Knorozov had broad interests in, and contributed to, other investigative fields such as archaeology, semiotics, human migration to the Americas, and the evolution of the mind. However, it is his contributions to the field of Maya studies for which he is best remembered.[8]

In his very last years, Knorozov is also known to have pointed to a place in the United States as the likely location of Chicomoztoc, the ancestral land from which—according to ancient documents and accounts considered mythical by a sizable number of scholars—indigenous peoples now living in Mexico are said to have come.[28]

Knorozov died in Saint Petersburg on 31 March 1999, of pneumonia in the corridors of a city hospital.[29] He was survived by his daughter Ekaterina and granddaughter Anna.[30]

List of publications


What follows is an incomplete listing of Knorozov's papers, conference reports and other publications, divided by subject area and type. Note that several of those listed are re-editions and/or translations of earlier papers.[31][12][18]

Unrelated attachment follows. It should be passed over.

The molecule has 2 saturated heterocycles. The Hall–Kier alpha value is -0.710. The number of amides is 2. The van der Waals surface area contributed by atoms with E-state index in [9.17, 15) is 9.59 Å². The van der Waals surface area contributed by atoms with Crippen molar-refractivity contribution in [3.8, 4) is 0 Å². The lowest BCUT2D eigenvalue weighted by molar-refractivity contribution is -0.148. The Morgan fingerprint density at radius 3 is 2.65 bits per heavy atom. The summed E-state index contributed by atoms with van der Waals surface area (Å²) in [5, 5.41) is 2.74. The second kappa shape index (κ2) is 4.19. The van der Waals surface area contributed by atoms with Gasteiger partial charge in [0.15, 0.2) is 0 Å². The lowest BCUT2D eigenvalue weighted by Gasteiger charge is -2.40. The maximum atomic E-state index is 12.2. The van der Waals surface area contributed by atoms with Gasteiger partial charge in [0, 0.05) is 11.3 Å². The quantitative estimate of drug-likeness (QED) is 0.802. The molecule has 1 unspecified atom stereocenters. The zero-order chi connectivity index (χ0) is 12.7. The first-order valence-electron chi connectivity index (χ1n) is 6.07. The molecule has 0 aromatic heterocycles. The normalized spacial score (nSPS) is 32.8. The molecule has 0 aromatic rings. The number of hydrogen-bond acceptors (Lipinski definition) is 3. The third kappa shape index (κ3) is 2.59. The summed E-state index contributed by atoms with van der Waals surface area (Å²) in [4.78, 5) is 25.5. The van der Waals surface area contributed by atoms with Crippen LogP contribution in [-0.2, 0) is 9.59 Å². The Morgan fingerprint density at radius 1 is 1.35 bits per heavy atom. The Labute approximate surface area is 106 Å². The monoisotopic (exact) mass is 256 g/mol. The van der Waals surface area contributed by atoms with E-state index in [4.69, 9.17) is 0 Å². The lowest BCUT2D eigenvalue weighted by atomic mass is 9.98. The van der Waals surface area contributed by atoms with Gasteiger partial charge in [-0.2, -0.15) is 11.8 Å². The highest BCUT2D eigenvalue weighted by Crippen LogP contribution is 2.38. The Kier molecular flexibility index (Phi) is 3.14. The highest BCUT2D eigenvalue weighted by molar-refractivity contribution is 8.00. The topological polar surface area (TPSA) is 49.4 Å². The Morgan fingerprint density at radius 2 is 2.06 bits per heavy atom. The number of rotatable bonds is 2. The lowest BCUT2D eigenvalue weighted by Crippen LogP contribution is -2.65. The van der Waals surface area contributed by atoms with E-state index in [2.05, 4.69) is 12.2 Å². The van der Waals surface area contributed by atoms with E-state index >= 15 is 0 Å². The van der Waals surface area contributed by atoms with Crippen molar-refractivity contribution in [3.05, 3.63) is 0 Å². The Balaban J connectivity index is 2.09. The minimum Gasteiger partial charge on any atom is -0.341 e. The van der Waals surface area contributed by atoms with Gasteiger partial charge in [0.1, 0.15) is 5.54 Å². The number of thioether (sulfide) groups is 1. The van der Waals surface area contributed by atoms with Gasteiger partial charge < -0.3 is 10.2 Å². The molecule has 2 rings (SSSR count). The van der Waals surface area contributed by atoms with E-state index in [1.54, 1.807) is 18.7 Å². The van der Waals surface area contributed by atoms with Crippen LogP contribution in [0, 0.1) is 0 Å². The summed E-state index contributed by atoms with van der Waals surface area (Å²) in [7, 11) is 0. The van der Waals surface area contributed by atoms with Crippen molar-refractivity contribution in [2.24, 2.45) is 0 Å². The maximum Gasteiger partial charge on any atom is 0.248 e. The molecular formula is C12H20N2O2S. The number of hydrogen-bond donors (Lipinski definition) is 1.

Knorozov listed his cat Asya as a co-author on his work, but the editors always removed her. He always used the photo with Asya (above) as his author photo, and got annoyed when editors cropped her out.[32]

Conference papers
  • "A brief summary of the studies of the ancient Maya hieroglyphic writing in the Soviet Union". Reports of the Soviet Delegations at the 10th International Congress of Historical Science in Rome (Authorized English translation ed.). Moscow: Akademiya Nauk SSSR. 1955.
  • "Краткие итоги изучения древней письменности майя в Советском Союзе". Proceedings of the International Congress of Historical Sciences (Rome, 1955). Rome. 1956. pp. 343–364.
  • "New data on the Maya written language". Proc. 32nd International Congress of Americanists, (Copenhagen, 1956). Copenhagen. 1958. pp. 467–475.